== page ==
I picked up this book because I love Mary Robinette Kowal’s books and stories. I listen to her on the Writing Excuses podcast all the time and wish I was half the teacher she is! I’ve been on an adult book binge lately too it seems.
by Mary Robinette Kowal
In 1952 a massive meteorite hits Earth destroying most of the east coast of the US including Washington DC. The climate changes from this will eventually make Earth uninhabitable so colonizing other planets gets moved higher on the priority list.
Elma York was a WASP pilot and is currently a calculator for the International Aerospace Coalition (IAC). This makes her qualified to become an astronaut, but it is 1952 and they just couldn’t risk the lives of women on such dangerous missions. She is not going to let that stop her.
Hugo Award for Best Novel (2019)
Nebula Award for Best Novel (2018)
Locus Award for Science Fiction Novel (2019)
John W. Campbell Memorial Award Nominee for Best Science Fiction Novel (2019)
Sidewise Award for Long Form (2018)
Goodreads Choice Award Nominee for Science Fiction (2018)
Elma’s husband is a lead engineer for IAC. One aspect I really love about this book is that this marriage is stable. They deal with their problems together and are considerate of others. Being married and both working for the same company does cause problems, but they handle it together. Now THIS is the kind of romance story I LOVE!!! And the euphemisms for night time activities are pretty funny.
The book sounds similar to Hidden Figures: The American Dream and the Untold Story of the Black Women Mathematicians Who Helped Win the Space Race by Margot Lee Shetterly in December 2016. The setting is during the same time frame. Hidden Figures is not fiction though. The themes are similar. Also both stories are about women calculators in a space race.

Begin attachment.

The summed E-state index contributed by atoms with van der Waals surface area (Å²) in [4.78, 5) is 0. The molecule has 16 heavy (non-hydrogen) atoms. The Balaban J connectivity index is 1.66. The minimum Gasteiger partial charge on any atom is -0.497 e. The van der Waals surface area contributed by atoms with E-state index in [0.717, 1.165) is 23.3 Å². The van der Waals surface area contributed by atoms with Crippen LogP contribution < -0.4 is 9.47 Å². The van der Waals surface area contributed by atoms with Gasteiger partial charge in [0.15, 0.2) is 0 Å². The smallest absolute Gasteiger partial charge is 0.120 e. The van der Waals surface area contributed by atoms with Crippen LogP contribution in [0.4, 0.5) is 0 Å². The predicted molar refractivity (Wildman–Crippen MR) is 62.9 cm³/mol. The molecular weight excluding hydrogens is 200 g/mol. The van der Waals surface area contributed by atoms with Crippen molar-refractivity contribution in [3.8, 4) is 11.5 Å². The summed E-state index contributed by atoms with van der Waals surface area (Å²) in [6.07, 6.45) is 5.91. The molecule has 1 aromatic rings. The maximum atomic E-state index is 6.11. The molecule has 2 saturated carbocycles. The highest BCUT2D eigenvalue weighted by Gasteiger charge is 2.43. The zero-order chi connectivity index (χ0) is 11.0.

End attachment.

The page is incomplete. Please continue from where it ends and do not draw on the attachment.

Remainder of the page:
Mary Robinette addresses both the discrimination against women AND the deeper discrimination against black women. Elma discovers that although she believes her black friends have just as much right to be astronauts, she also harbors some unconscious biases. Like all of us.
I’ve read both books this year and highly recommend both!
Another aspect of The Calculating Stars: A Lady Astronaut Novel that I find interesting is that Elma suffers from anxiety. (As I do.) But in the 1950s, this disorder was not understood. This added yet another layer of tension for this story, both Elma’s efforts to hide the disorder and the problems that it caused for her.
Who will like this story?
If you’ve read Hidden Figures and you like science fiction, then you will go bananas over this story. If you love stories about feminism or about women calculators in a space race. If you have anxiety, I think you will relate to Elma as I did.
After you read The Calculating Stars, you will want more! The good news is The Fated Sky is the sequel. I don’t know yet how many books she has planned. I though it was just a duology, but I heard something about another book in the works. Maybe. Mary Robinette loves the short form, so she has also written several Lady Astronaut short stories too.
I will be reading The Fated Sky soon!
I read this short story before I read The Calculating Stars and it made perfect sense. This story takes place some time after Fated Sky. I’m not sure how long after because I haven’t yet read Fated Sky to know where it ends.
This story is set on Mars (I think. I read this almost a year ago so time has made the details fuzzy.) Elma is on a survey mission when she runs into a problem.
I have not read The Lady Astronaut of Mars yet. I will read it after Fated Sky. This takes place 30 years after Fated Sky. This is a short story released by TOR.
The Relentless Moon novel is expected to be released July 14, 2020.